• Hear hear! If the population of the country is going to keep growing, then people are going to need some place to live. If we don’t allow them to live in new buildings on Sunset Blvd, then they’ll either try to build 888 unit monstrosities up in the hills, or sprawl even further into the desert or the central valley.

  6. If you are against the Barlow Project, make sure also follow through on the actions listed on the “What Can I Do Page.” Also, donations to the Echo Park Historical Society and the Citizens Committee to Save Elysian Park to help pay for the consultants necessary are definitely needed!

  7. Hmm….Mr. Reyes’ renderings are inaccurate because they don’t take into account the downward slope from Sunset Bl. on both buildings. Even he has acknowledged as such.

  8. And I’m not sure if Mrs. Reyes is basing his measurements off of the maximum height described in the EIR but if you compare the Frost/|Chaddock renderings and Mr. Reyes’ you’ll find that Mr. Reyes added an extra floor. In his renderings each of the SJ area buildings are 5 stories instead of the 4 stories in Frost|Chaddock’s renderings.

  9. @corner soul–I believe that is comaparing apples to watermelons??


  10. Bravo to new activists stepping up to the plate! There are so few of us who fight the same battles, over and over again, for decades (yes, decades). These people should be encouraged. Thank you for taking a stand.

    Whether it’s 888, 300, 40 or 15 units, context and scale is everything. Even though the City refuses to acknowledge it, cumulative impact is really important to those of us who have to live with these out-of-scale projects crammed into our already dense, hillside neighborhoods.

  11. It makes little difference how much lipstick you put on this pig it is still a pig. this project would never have gotten off the ground if the council office was listening to the community. We don’t want “cram em in develpment”. Oh that is right I forgot silly me, all of those future residents will be taking the bus or riding a bike so let’s just waive infrastructure improvements and parking requirements. Let’s see 311 units means at least 311 new car trips a day out of that intersection, their friends coming over allegedly on the bus or by bike so no extra burden on parking in the area. Increased air quality issues, greater demand on water use. Did anyone calculate the demand on city services such as water, sewer, elec over what the former buildings used? My God why don’t we all get up and cheer this developer is doing us a great favor, maybe the city should waive all height restrictions and parking requirements.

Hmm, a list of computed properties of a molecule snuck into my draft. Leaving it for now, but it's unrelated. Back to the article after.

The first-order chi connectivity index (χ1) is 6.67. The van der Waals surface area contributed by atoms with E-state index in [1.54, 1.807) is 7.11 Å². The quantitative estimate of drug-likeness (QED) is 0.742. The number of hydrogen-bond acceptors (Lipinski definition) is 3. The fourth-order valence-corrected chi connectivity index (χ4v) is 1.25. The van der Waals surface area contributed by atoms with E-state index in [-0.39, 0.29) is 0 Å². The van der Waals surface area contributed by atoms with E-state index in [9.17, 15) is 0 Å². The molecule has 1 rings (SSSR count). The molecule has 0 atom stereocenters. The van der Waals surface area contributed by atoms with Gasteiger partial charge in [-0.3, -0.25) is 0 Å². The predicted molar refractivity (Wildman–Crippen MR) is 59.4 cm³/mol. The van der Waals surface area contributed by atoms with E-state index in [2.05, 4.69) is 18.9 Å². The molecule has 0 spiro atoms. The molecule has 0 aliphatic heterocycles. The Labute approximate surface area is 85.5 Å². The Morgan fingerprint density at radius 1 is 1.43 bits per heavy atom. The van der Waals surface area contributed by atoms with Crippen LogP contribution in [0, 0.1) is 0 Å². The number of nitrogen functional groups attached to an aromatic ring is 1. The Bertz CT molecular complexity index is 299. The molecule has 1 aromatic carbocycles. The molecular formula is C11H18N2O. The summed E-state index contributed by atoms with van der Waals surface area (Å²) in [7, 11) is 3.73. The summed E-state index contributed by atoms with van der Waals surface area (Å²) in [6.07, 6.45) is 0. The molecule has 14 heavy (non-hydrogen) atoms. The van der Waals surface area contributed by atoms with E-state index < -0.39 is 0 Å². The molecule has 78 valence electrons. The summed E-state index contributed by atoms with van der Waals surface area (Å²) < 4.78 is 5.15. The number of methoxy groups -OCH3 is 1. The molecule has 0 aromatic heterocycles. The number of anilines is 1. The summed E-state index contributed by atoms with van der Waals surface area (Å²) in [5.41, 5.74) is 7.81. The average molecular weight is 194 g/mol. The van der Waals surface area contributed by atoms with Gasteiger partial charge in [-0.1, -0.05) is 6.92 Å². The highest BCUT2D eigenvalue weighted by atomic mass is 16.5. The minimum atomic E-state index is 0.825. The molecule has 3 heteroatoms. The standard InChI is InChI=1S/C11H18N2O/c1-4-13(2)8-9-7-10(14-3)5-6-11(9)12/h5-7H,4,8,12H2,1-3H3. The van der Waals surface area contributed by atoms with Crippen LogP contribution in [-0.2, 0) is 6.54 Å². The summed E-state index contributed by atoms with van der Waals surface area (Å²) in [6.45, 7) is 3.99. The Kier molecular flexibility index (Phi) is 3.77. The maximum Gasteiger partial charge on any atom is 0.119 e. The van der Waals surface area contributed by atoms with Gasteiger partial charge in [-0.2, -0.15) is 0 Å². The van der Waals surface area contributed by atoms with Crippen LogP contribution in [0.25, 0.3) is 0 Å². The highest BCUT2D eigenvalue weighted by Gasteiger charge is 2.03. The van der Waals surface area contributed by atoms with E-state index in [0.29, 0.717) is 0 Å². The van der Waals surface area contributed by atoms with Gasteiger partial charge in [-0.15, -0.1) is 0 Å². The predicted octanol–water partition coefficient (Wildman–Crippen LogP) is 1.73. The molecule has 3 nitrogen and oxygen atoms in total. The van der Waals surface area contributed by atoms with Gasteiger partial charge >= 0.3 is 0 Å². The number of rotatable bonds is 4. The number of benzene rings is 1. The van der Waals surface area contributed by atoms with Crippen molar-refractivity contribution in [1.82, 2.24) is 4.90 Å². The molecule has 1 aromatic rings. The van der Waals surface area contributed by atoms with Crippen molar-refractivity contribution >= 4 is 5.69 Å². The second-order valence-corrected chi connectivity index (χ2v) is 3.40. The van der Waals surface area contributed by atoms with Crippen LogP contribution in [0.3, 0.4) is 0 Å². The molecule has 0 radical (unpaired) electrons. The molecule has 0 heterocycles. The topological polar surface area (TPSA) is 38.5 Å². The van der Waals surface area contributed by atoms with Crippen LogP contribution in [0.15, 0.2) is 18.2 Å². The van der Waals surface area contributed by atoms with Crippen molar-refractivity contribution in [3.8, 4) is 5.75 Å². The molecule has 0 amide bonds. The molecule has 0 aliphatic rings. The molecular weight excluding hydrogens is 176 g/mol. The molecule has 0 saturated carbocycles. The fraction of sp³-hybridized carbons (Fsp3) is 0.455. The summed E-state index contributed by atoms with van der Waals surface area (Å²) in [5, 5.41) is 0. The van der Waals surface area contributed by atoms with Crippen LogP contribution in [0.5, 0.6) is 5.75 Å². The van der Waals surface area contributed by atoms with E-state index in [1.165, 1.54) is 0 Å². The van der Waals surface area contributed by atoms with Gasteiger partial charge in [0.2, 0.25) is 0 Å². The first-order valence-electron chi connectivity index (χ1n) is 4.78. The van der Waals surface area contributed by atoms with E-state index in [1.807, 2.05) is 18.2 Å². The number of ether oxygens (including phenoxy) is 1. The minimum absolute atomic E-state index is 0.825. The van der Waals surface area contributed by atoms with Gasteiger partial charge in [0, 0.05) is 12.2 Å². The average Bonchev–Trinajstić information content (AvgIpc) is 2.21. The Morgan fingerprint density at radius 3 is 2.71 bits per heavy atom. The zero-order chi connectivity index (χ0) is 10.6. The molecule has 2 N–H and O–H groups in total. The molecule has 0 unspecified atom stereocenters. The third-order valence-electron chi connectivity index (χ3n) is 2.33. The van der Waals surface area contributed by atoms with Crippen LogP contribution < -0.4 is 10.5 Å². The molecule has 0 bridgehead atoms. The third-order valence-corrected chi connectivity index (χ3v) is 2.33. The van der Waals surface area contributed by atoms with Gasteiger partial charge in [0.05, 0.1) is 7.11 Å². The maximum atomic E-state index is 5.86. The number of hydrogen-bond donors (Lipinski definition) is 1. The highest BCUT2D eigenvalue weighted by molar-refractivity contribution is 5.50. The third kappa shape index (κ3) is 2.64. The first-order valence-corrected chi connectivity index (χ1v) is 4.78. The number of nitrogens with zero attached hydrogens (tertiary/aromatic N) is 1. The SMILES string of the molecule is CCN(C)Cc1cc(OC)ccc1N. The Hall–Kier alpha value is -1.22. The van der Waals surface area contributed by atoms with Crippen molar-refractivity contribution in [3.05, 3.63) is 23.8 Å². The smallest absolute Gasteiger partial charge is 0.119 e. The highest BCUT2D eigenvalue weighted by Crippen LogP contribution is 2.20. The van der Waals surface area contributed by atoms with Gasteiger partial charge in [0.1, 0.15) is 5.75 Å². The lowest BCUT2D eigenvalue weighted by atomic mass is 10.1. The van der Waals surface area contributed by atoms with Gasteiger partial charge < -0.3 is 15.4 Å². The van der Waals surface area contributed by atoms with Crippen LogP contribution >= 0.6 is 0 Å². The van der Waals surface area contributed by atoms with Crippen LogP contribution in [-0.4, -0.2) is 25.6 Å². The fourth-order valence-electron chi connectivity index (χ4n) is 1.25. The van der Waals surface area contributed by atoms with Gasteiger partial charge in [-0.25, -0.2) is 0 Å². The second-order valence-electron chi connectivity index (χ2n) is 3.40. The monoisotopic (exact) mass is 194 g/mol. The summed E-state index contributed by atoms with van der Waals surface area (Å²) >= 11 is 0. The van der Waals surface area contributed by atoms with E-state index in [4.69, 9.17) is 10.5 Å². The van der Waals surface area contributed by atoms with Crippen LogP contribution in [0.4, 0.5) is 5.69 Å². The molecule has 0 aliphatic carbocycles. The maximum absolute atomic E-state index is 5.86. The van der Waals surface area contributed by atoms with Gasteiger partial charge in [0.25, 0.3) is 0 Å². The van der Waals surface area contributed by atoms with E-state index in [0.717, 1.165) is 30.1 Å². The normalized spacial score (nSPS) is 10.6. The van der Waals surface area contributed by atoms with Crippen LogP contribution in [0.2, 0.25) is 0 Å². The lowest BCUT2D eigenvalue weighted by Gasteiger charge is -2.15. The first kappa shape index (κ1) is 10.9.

12. I don’t see why every building in an area should be of similar size. On Vermont Ave. in prime Los Feliz Village across from Figaro is a 5 story apartment building with over 100 units, much bigger than anything in the neighborhood. But no one complains about how out of scale that building is. People are just afraid of change.

  13. Those apartments will have a nice view.

  14. I think they should tear down the existing buildings and turn the land into a public park as a gift to the residents of Silverlake…just because they are so awesome!

  15. A worm’s eye view is about as deceptive as the usual tricks architects use to minimize the visual impact of a project.

    Again, the parking requirement is not 2 parking spaces per unit. It’s 1.7 parking spaces per unit rounded up to the nearest whole number. This is why when most people in SFR or duplexes go into the building department to do work they are told 2 per unit, because at those low unit numbers the shorthand is 2 spaces, 1 covered and 1 uncovered.

  16. Sounds like a new generation of NIMBY’s. That area where the buildings are being proposed is transit rich with 2 24hour buses and an overlayed Rapid with 2 major subway stops 3/4 mile and 1 mile away. Density is not the problem. People who are car dependent and expect to drive through a region of 16 million people at 40 mph is the problem. Those days are over, grow up. An early 20th century era building already exists on Sandborn that is 4 stories tall and built up to the street with no setback. These buildings are completely within the scale of the neighborhood even if they were 5 stories. And if you’re so worried about traffic demand that the developer reduces parking in the building.

  17. Los Angeles is park and open space poor, and to “develop” demolish yet another piece of open space with all the attendant adverse (and irreversable) environmental effects is not in the community/city’s citizens best interests, let alone the few remaining wildlife that are clinging to survival in these areas, but of course they aren’t a strong factor in the equation. I suppose it is naive to wish that alternate sites for development could be where unused buildings, abandoned lots, etc. could be utilized for new or (rehabed builiding) development. Perhaps the payoff isn’t as appealing.

  18. A new hospital will create new jobs and provide a new development in the city of Los Angeles. The new development could help improve our lagging economy, especially in this area. Regardless if either Barlow or anyone else has the land, the piece of land will eventually get developed. In Southern California, land is way too expensive to leave nothing on it. Beside, Barlow has owed the land for over 100+ years and developing a new hospital is vital to the community, especially to ventilator weaning patients.

    Traffic is already a mess just being in Los Angeles, not to mention the traffic created by the Dodgers – Everyone CELEBRATED when Dodgers where sold and I’ll bet they will re-develop the stadium.

    Barlow is part of Los Angeles’ history and should continue to be part of it’s future.